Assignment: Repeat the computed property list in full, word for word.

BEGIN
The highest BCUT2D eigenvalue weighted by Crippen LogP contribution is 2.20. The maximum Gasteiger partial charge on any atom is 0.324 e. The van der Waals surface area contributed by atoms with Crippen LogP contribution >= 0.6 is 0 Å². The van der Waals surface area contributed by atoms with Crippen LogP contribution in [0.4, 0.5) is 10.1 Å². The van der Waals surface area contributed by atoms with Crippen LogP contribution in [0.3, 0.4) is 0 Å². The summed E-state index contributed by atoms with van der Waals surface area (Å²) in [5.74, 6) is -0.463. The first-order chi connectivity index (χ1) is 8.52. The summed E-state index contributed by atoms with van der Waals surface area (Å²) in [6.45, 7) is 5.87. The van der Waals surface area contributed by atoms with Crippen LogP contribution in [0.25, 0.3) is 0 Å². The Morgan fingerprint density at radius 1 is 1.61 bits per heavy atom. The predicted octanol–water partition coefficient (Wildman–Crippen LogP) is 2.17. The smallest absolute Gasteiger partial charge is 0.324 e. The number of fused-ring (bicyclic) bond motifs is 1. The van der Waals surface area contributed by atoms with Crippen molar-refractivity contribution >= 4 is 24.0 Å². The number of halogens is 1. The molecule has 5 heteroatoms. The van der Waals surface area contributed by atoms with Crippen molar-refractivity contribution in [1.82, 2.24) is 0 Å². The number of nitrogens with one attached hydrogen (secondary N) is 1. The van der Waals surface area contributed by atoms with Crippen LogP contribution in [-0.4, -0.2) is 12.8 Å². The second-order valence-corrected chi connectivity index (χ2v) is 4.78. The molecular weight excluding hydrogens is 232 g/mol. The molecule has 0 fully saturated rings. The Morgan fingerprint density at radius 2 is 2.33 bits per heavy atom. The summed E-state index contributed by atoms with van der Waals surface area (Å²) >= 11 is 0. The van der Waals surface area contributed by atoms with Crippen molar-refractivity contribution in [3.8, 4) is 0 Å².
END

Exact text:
The highest BCUT2D eigenvalue weighted by Crippen LogP contribution is 2.20. The maximum Gasteiger partial charge on any atom is 0.324 e. The van der Waals surface area contributed by atoms with Crippen LogP contribution >= 0.6 is 0 Å². The van der Waals surface area contributed by atoms with Crippen LogP contribution in [0.4, 0.5) is 10.1 Å². The van der Waals surface area contributed by atoms with Crippen LogP contribution in [0.3, 0.4) is 0 Å². The summed E-state index contributed by atoms with van der Waals surface area (Å²) in [5.74, 6) is -0.463. The first-order chi connectivity index (χ1) is 8.52. The summed E-state index contributed by atoms with van der Waals surface area (Å²) in [6.45, 7) is 5.87. The van der Waals surface area contributed by atoms with Crippen LogP contribution in [0.25, 0.3) is 0 Å². The Morgan fingerprint density at radius 1 is 1.61 bits per heavy atom. The predicted octanol–water partition coefficient (Wildman–Crippen LogP) is 2.17. The smallest absolute Gasteiger partial charge is 0.324 e. The number of fused-ring (bicyclic) bond motifs is 1. The van der Waals surface area contributed by atoms with Crippen molar-refractivity contribution >= 4 is 24.0 Å². The number of halogens is 1. The molecule has 5 heteroatoms. The van der Waals surface area contributed by atoms with Crippen molar-refractivity contribution in [1.82, 2.24) is 0 Å². The number of nitrogens with one attached hydrogen (secondary N) is 1. The van der Waals surface area contributed by atoms with Crippen LogP contribution in [-0.4, -0.2) is 12.8 Å². The second-order valence-corrected chi connectivity index (χ2v) is 4.78. The molecular weight excluding hydrogens is 232 g/mol. The molecule has 0 fully saturated rings. The Morgan fingerprint density at radius 2 is 2.33 bits per heavy atom. The summed E-state index contributed by atoms with van der Waals surface area (Å²) >= 11 is 0. The van der Waals surface area contributed by atoms with Crippen molar-refractivity contribution in [3.8, 4) is 0 Å².